“The governor had backed off of this idea that there should be collective bargaining between the association or your labor organizations, and your employer,” Segura said. “So our district felt like, ‘We don’t have to,’ instead of thinking to themselves, ‘This is a good idea that we work collaboratively with our labor groups in order to make this transition back to in-person instruction as soon as possible.’”

But for the district, getting kids back in the classroom as soon as possible meant taking a step back from negotiating with the union.

“The focus of our work is not negotiations,” Ontiveros said. “It was really developing that plan for returning to in-person learning.”

Adam Elementary teacher Felix feels that the district’s communication has been “a lot of silence.”

“All they keep saying is that things are changing, whereas if your children are in a neighboring district and they have a plan ready to roll out, that doesn’t make sense,” Felix said. “I feel like we’re just always in the dark. It’s always a surprise what information we’re going to find out.”

Some neighboring districts opted to continue negotiations with their unions after it was no longer required by the state. Lompoc Federation of Teachers, the union that represents Lompoc Unified School District educators, reached a memorandum of understanding with the district regarding coronavirus response in early March. LUSD’s elementary students started returning to the classroom soon after on March 8. 

Orcutt Educators Association President and teacher Monique Segura said a previous memorandum of understanding with the Orcutt Union School District already sufficiently communicated what a return to in-person would look like, making major further negotiations unnecessary. (Monique and Jose Segura, the SMEEA president, are spouses.)

“In July, we actually came up with a plan that was a distance-learning plan, but it could easily translate and go into the, what we call, ‘blended learning plan,’” Monique said. “In theory, we were set as soon as we went face to face … We had it lined up to be smooth and go right into that.”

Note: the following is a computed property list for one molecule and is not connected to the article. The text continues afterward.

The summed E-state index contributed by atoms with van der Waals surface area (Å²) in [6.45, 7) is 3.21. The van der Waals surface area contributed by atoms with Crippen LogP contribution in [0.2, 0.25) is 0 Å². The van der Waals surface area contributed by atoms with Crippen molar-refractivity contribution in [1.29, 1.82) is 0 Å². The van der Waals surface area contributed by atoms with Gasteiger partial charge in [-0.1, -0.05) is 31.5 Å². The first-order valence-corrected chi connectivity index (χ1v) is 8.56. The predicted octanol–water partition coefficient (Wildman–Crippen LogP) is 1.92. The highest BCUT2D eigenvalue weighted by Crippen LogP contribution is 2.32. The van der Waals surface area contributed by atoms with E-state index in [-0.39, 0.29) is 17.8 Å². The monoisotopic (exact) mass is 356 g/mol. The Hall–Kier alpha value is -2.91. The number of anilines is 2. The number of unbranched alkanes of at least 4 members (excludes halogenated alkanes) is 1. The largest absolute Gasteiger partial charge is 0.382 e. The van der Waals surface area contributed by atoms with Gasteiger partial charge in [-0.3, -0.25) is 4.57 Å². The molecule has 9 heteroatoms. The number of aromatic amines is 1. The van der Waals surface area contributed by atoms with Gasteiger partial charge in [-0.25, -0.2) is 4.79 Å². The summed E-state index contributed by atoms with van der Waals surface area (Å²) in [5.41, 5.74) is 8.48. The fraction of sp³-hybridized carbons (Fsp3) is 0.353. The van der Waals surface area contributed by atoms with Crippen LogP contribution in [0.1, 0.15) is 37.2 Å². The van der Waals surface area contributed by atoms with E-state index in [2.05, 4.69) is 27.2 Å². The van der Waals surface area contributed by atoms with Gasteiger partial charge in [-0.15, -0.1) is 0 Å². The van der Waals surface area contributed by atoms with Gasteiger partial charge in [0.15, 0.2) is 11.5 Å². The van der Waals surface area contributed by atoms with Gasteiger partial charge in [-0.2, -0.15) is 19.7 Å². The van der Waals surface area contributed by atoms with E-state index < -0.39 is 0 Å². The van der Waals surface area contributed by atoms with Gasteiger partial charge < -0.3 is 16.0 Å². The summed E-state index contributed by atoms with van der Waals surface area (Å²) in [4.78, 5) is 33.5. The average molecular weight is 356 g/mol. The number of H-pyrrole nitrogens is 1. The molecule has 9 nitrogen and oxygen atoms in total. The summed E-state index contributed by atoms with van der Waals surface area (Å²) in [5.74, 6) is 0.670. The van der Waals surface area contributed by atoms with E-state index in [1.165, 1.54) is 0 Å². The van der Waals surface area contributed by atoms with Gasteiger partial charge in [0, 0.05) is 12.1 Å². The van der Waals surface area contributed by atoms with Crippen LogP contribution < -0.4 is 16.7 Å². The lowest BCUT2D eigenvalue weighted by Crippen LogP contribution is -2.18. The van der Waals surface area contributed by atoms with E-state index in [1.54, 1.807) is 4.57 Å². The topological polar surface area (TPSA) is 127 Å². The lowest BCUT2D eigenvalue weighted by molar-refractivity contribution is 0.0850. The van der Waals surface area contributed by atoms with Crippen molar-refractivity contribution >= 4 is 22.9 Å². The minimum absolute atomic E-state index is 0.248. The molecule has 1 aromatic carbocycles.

At a March 10 school board meeting, the Santa Maria-Bonita School District officially presented its plan for returning to in-person instruction, which Jose Segura said had not yet been shared with teachers. 

“That was the first time teachers across the district have heard of any of this,” he said. “They were just floored by it.”

A number of teachers spoke during public comment at the meeting, expressing frustration over a lack of communication around reopening plans. Two days later, the union submitted a demand-to-bargain letter to the district. Though the district is not required to negotiate the return plan with the union, Segura said, the union still reserves the right to “bargain the working conditions that that plan creates.”

The district responded quickly to the union’s request and agreed to bargain.

“It’s around the same issues, there’s just a little more foundation around it now that the legislation has been settled and the return to in-person instruction plan has been developed,” Ontiveros said. “The focus all along has been to develop the return to in-person instruction plan in compliance with the law.”

As of March 26, Segura said the union had been to the bargaining table twice with the district, with another meeting planned for later that day.

“We’re hopeful,” he said. “And we continue to be hopeful that we can produce a final product that is beneficial to our members, to the school district, and of course to our students.”

Staff Writer Malea Martin can be reached at mmartin@santamariasun.com.

Update: SMEEA and the district came to an agreement on March 30 for a return to in-person teaching, SMEEA President Jose Segura told the Sun. The agreement includes "important safeguards, like no eating in the classroom, acknowledgment of newly enacted SB 95/labor code 248.2, and provides financial incentives for members interested in attempled simultaneous instruction rather than requiring all teachers to do so," he said.










Weekly Poll
How did you survive the heat wave?

By staying indoors: This is why I have air conditioning.
I got out in nature (but stayed in the shade, of course).
I enjoyed the Santa Maria pool's first rec swim in more than a year.
I took advantage of the warm evenings and ate outdoors at a local restaurant.